Operation of the embodiment will now be described. An incoming data signal on the incoming data line 10 is a serial bit stream form in which binary 1s are represented by positive voltage and binary 0s are represented by the absence of voltage in respective bit periods. The half symbol delay circuit 12 delays the incoming data signal by a time equivalent to a half bit period. When a transition from 1 to 0 or 0 to 1 occurs, the Exclusive OR gate 14 produces a "1" pulse lasting approximately 1/2 bit period. The resonant circuit 16 is tuned to the clock frequency which is generally equal to the bit rate of the incoming data signal. The resonant circuit 16 is driven into oscillation by the binary 1 pulses, and its Q is sufficiently high to sustain oscillation during moderately long periods during which no data transitions occur. The buffer 24 has a high input impedance to provide low damping for the resonant circuit 16, and the limiting amplifier 26 converts the substantially sinusoidal output signal of the buffer 24 into a substantially square waveform. The phase adjuster 28 provides a desired phase delay for general synchronism of the recovered clock signal on the clock output line 30 to the incoming data signal on the incoming data line 10.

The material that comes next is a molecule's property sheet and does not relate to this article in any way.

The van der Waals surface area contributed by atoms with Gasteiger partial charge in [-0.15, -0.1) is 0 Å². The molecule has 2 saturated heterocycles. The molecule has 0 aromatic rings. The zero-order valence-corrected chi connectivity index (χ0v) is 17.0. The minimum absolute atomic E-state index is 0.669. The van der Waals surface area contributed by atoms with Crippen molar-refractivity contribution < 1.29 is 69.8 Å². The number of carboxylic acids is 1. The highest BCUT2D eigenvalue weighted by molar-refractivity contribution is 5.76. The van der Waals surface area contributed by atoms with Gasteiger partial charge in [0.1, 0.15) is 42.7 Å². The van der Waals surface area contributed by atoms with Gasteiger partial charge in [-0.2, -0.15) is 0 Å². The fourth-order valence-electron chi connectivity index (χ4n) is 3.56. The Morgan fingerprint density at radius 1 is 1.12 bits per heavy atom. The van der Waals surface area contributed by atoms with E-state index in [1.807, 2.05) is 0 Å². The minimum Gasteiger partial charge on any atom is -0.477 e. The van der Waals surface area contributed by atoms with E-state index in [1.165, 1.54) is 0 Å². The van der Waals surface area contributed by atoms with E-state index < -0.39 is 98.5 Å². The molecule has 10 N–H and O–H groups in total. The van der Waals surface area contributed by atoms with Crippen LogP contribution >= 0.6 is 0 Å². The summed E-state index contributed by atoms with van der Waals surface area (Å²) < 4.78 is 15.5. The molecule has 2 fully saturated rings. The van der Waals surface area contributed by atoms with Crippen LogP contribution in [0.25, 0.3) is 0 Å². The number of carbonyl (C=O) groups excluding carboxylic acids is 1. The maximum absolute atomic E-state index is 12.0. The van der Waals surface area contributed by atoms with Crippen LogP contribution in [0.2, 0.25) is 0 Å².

The tuning frequency of the resonant circuit 16 is determined by parameters (i.e., inductance and capacitance) thereof. The actual capacitance of the varactor diode 22 is varied dependent upon the voltage of the variable voltage signal from the D/A converter 52. The desired condition is that the rising edge of the delayed clock signal CLd32 is the mid-timing point of one symbol of the incoming data. The desired timing is "B" as shown in FIG. 2, timing B being the mid-point of the data eye in time. The desired timing B is achieved by the phase adjuster 28 and the delay circuit 32, so that the extracting timing of the D flip-flop 38 is timing B. The delay times Td32 and Td36 of the delay circuits 32 and 36 are selected to be about a quarter bit period and so that the timings of the D flip-flops 34 and 40 are a quarter bit advanced and delayed than timing B. The advanced and delayed timings are shown as "A" and "C" in FIG. 2.